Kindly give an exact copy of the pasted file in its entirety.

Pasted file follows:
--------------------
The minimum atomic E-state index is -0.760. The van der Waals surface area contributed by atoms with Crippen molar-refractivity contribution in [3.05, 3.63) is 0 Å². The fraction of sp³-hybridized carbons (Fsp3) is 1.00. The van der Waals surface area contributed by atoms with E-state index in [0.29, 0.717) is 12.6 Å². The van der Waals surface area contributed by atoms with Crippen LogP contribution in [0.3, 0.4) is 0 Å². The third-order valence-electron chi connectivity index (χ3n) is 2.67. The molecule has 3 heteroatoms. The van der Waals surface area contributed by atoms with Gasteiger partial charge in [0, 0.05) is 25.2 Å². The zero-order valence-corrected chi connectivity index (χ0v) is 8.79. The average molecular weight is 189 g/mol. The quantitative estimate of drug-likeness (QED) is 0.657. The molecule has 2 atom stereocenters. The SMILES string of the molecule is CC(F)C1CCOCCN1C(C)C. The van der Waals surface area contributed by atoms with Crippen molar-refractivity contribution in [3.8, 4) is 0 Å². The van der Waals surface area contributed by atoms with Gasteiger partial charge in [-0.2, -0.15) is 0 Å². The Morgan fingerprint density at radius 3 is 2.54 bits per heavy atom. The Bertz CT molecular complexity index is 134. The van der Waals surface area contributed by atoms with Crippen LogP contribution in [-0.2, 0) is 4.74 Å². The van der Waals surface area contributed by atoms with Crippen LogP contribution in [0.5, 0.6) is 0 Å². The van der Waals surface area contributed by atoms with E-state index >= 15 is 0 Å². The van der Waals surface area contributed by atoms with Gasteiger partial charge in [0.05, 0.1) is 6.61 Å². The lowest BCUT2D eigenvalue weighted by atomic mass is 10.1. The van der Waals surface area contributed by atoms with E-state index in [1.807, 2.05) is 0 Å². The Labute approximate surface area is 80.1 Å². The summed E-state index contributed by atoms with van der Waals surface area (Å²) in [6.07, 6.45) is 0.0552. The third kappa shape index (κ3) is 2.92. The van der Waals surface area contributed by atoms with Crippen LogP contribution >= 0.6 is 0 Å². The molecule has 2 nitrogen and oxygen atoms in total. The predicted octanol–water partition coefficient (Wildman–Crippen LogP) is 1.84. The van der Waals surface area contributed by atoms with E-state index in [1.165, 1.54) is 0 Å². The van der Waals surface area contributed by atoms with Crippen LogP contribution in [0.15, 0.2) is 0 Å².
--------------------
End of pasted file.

The minimum atomic E-state index is -0.760. The van der Waals surface area contributed by atoms with Crippen molar-refractivity contribution in [3.05, 3.63) is 0 Å². The fraction of sp³-hybridized carbons (Fsp3) is 1.00. The van der Waals surface area contributed by atoms with E-state index in [0.29, 0.717) is 12.6 Å². The van der Waals surface area contributed by atoms with Crippen LogP contribution in [0.3, 0.4) is 0 Å². The third-order valence-electron chi connectivity index (χ3n) is 2.67. The molecule has 3 heteroatoms. The van der Waals surface area contributed by atoms with Gasteiger partial charge in [0, 0.05) is 25.2 Å². The zero-order valence-corrected chi connectivity index (χ0v) is 8.79. The average molecular weight is 189 g/mol. The quantitative estimate of drug-likeness (QED) is 0.657. The molecule has 2 atom stereocenters. The SMILES string of the molecule is CC(F)C1CCOCCN1C(C)C. The van der Waals surface area contributed by atoms with Crippen molar-refractivity contribution in [3.8, 4) is 0 Å². The van der Waals surface area contributed by atoms with Gasteiger partial charge in [-0.2, -0.15) is 0 Å². The Morgan fingerprint density at radius 3 is 2.54 bits per heavy atom. The Bertz CT molecular complexity index is 134. The van der Waals surface area contributed by atoms with Crippen LogP contribution in [-0.2, 0) is 4.74 Å². The van der Waals surface area contributed by atoms with Crippen LogP contribution in [0.5, 0.6) is 0 Å². The van der Waals surface area contributed by atoms with E-state index >= 15 is 0 Å². The van der Waals surface area contributed by atoms with Gasteiger partial charge in [0.05, 0.1) is 6.61 Å². The lowest BCUT2D eigenvalue weighted by atomic mass is 10.1. The van der Waals surface area contributed by atoms with E-state index in [1.807, 2.05) is 0 Å². The Labute approximate surface area is 80.1 Å². The summed E-state index contributed by atoms with van der Waals surface area (Å²) in [6.07, 6.45) is 0.0552. The third kappa shape index (κ3) is 2.92. The van der Waals surface area contributed by atoms with Crippen LogP contribution >= 0.6 is 0 Å². The molecule has 2 nitrogen and oxygen atoms in total. The predicted octanol–water partition coefficient (Wildman–Crippen LogP) is 1.84. The van der Waals surface area contributed by atoms with E-state index in [1.165, 1.54) is 0 Å². The van der Waals surface area contributed by atoms with Crippen LogP contribution in [0.15, 0.2) is 0 Å².